A.G. Derek Schmidt asks U.S. Supreme Court to take up challenge to Kansas ‘ag-gag’ law
Attorney General Derek Schmidt filed a formal request Wednesday asking the U.S. Supreme Court to reverse a lower court ruling that struck down a Kansas law restricting recordings at industrial farming sites.
Passed in 1990, the so-called ag-gag law law is believed to be the first of its kind in the nation. It makes it a crime to record pictures or video at an industrial farming operation without the owners' consent or if a person enters the premises under false pretenses and intends to damage the businesses' reputation.
The law is intended to deter activist efforts to document conditions at those facilities, such as work by the Animal Legal Defense Fund, which filed suit over the matter in 2018. The 10th U.S. Circuit Court of Appeals upheld a district court ruling in August striking down the law for violating the First Amendment.
In its ruling, the appellate court argued the harm to businesses came from the exposure of their activities, not from the actions of activists and that the state couldn't judge speech based on whether it harms a business or not.
"(The law) punishes entry with the intent to tell the truth on a matter of public concern," the justices wrote in their opinion. "Absent a compelling governmental interest and showing of narrow tailoring — which Kansas has not attempted to provide — the challenged subsections of the Act cannot stand."
Schmidt's office has maintained that the law governs conduct, not speech, and should be upheld as allowable. He pointes to a decision from the 8th Circuit Court of Appeals, which upheld a similar law in Iowa earlier this year.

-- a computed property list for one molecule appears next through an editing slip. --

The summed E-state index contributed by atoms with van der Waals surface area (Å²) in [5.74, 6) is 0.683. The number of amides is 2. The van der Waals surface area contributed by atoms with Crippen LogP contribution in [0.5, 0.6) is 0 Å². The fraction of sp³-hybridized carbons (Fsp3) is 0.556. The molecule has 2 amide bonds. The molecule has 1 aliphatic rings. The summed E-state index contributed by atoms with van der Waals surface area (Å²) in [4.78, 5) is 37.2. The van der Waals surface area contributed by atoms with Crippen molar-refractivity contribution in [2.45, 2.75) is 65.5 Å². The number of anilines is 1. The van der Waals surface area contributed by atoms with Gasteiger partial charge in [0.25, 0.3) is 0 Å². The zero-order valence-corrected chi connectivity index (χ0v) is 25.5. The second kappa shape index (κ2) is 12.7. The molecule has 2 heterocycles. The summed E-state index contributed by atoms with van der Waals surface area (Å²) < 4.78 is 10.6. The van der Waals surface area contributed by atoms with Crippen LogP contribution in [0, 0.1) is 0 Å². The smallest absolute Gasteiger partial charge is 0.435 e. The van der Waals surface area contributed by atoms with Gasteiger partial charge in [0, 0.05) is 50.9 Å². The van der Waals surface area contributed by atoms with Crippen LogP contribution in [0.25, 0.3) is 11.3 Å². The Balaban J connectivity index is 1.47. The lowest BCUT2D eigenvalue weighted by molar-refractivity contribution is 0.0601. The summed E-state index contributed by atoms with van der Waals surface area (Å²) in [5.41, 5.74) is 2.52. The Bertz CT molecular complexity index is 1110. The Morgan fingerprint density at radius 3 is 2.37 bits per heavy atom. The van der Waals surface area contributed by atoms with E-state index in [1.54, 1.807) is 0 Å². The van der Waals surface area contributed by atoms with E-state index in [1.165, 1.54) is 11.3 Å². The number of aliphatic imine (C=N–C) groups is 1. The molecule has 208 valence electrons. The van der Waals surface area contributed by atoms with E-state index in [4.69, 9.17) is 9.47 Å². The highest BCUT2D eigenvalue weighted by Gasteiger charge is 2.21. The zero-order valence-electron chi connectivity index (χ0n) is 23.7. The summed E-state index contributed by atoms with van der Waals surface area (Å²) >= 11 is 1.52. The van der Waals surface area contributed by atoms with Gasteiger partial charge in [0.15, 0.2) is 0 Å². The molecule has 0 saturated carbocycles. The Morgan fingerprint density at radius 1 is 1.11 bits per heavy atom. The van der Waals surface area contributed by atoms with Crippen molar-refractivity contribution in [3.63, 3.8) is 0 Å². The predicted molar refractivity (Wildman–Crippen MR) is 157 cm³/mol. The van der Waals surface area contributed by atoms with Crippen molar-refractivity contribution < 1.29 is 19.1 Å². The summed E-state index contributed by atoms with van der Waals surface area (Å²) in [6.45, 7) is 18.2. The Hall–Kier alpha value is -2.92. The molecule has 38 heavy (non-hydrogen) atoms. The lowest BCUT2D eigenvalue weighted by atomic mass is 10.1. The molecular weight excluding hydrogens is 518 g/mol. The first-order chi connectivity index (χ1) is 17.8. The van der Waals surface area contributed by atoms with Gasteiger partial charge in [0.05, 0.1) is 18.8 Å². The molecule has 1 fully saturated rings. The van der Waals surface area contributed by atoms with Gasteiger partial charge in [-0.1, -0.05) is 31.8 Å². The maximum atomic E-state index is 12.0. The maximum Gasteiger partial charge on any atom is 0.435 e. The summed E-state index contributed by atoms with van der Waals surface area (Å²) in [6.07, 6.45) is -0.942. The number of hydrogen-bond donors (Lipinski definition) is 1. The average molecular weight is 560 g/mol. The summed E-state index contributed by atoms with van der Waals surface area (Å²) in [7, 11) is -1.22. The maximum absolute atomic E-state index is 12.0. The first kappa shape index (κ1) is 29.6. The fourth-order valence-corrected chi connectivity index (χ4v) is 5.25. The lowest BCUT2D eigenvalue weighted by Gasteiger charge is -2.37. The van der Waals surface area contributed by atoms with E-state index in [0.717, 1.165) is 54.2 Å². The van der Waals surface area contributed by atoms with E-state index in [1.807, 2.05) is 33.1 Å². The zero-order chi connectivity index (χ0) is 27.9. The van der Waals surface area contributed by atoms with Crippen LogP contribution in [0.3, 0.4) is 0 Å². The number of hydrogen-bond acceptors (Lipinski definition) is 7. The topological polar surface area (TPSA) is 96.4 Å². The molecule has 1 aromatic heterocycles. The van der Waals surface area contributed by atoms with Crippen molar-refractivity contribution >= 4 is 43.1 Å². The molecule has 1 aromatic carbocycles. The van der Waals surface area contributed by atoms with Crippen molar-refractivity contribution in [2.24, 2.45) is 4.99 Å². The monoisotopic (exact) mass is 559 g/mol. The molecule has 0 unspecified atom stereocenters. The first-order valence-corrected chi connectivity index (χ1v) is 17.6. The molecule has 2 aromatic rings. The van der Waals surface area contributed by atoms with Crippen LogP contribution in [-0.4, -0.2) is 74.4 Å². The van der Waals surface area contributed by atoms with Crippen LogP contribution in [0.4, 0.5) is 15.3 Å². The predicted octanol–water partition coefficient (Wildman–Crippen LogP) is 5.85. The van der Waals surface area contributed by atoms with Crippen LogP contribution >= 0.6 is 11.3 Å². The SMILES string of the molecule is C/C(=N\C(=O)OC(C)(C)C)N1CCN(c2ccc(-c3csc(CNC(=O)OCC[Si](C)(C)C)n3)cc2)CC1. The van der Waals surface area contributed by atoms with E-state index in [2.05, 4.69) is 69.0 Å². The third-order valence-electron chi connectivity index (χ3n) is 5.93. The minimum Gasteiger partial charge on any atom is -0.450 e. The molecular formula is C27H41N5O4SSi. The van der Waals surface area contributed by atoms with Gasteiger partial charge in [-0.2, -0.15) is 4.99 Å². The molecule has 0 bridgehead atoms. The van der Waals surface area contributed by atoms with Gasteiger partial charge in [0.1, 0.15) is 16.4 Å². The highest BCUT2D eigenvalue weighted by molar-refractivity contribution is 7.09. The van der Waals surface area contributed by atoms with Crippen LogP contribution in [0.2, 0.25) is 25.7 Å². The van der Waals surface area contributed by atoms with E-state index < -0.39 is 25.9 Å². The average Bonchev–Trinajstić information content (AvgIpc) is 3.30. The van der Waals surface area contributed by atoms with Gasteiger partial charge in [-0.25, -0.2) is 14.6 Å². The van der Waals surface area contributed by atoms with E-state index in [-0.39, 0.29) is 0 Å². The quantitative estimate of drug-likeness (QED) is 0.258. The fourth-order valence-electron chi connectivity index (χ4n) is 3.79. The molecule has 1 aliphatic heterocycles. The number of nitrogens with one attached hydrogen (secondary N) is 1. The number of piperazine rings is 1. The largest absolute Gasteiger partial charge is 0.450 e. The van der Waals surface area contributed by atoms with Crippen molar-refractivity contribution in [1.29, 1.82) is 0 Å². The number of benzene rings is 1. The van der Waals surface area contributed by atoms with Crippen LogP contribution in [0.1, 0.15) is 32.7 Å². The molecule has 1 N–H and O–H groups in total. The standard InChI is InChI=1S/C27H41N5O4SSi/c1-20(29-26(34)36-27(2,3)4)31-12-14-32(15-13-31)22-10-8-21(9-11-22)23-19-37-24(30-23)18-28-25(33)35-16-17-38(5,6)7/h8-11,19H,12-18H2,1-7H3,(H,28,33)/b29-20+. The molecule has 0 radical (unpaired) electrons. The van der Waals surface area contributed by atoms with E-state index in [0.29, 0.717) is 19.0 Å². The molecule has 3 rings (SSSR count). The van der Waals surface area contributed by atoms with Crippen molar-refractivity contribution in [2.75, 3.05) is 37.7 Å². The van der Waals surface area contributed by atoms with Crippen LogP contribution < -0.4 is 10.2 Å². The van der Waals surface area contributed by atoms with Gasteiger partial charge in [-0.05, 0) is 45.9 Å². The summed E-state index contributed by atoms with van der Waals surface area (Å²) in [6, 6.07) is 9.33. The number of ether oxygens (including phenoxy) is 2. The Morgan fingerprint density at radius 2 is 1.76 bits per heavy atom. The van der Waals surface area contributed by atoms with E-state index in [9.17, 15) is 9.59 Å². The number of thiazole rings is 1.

“Kansas enacted this law to add an additional layer of protection regarding unauthorized access to agricultural facilities, and to help improve security measures against those who seek to disrupt the food supply,” Schmidt said in a statement Wednesday. “Animal agriculture is vitally important to our state's economic well-being. We are hopeful that the U.S. Supreme Court will recognize the need to provide clarity on this subject and afford Kansas agriculture producers protections available in our sister states.”
One justice, Harris Hartz, endorsed Schmidt's argument, disagreeing with his two colleagues in a dissenting opinion that said the law should stand.
"It is not at all apparent to me how the Act’s requirement that the liar seek entry on the premises with the intent of injuring the facility drives any idea or viewpoint from the marketplace of ideas," Hartz wrote in his dissent.
Over a half-dozen states have ag-gag laws and most all of them have been challenged in court. North Carolina saw its law struck down last year by a federal judge, although the matter is pending appeal. Similar measures in Utah and Idaho have also been vacated and a federal court ruled earlier this year that a challenge of Arkansas' law can proceed.
Andrew Bahl is a senior statehouse reporter for the Topeka Capital-Journal. He can be reached at firstname.lastname@example.org or by phone at 443-979-6100.